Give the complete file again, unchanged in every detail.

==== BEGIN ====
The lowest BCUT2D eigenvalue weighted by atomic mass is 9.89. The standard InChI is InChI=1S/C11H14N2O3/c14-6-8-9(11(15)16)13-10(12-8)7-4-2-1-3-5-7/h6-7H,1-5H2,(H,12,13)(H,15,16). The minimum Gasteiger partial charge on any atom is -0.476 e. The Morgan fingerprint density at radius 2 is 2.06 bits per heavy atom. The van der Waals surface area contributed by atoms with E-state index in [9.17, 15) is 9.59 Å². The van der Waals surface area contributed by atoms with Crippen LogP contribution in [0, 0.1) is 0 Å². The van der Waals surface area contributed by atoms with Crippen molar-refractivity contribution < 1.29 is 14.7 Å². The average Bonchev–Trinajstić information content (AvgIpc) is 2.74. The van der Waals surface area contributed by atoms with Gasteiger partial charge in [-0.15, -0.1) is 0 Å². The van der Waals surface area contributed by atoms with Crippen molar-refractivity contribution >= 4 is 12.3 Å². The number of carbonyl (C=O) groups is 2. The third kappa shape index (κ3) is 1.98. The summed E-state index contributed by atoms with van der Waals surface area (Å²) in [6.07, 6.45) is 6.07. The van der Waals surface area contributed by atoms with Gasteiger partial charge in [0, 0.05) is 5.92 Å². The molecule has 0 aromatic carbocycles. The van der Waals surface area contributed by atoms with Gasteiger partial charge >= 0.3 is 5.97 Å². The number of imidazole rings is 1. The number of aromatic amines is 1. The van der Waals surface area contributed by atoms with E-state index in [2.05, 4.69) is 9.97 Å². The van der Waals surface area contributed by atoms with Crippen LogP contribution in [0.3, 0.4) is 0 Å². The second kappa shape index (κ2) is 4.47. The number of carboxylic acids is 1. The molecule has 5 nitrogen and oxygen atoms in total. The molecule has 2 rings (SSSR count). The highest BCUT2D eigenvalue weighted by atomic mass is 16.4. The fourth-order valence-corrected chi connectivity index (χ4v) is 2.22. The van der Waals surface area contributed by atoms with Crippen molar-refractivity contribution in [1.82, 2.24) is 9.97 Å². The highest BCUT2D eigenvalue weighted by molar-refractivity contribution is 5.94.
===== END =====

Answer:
The lowest BCUT2D eigenvalue weighted by atomic mass is 9.89. The standard InChI is InChI=1S/C11H14N2O3/c14-6-8-9(11(15)16)13-10(12-8)7-4-2-1-3-5-7/h6-7H,1-5H2,(H,12,13)(H,15,16). The minimum Gasteiger partial charge on any atom is -0.476 e. The Morgan fingerprint density at radius 2 is 2.06 bits per heavy atom. The van der Waals surface area contributed by atoms with E-state index in [9.17, 15) is 9.59 Å². The van der Waals surface area contributed by atoms with Crippen LogP contribution in [0, 0.1) is 0 Å². The van der Waals surface area contributed by atoms with Crippen molar-refractivity contribution < 1.29 is 14.7 Å². The average Bonchev–Trinajstić information content (AvgIpc) is 2.74. The van der Waals surface area contributed by atoms with Gasteiger partial charge in [-0.15, -0.1) is 0 Å². The van der Waals surface area contributed by atoms with Crippen molar-refractivity contribution >= 4 is 12.3 Å². The number of carbonyl (C=O) groups is 2. The third kappa shape index (κ3) is 1.98. The summed E-state index contributed by atoms with van der Waals surface area (Å²) in [6.07, 6.45) is 6.07. The van der Waals surface area contributed by atoms with Gasteiger partial charge in [0, 0.05) is 5.92 Å². The molecule has 0 aromatic carbocycles. The van der Waals surface area contributed by atoms with Gasteiger partial charge >= 0.3 is 5.97 Å². The number of imidazole rings is 1. The number of aromatic amines is 1. The van der Waals surface area contributed by atoms with E-state index in [2.05, 4.69) is 9.97 Å². The van der Waals surface area contributed by atoms with Crippen LogP contribution in [0.3, 0.4) is 0 Å². The second kappa shape index (κ2) is 4.47. The number of carboxylic acids is 1. The molecule has 5 nitrogen and oxygen atoms in total. The molecule has 2 rings (SSSR count). The highest BCUT2D eigenvalue weighted by atomic mass is 16.4. The fourth-order valence-corrected chi connectivity index (χ4v) is 2.22. The van der Waals surface area contributed by atoms with Crippen molar-refractivity contribution in [1.82, 2.24) is 9.97 Å². The highest BCUT2D eigenvalue weighted by molar-refractivity contribution is 5.94.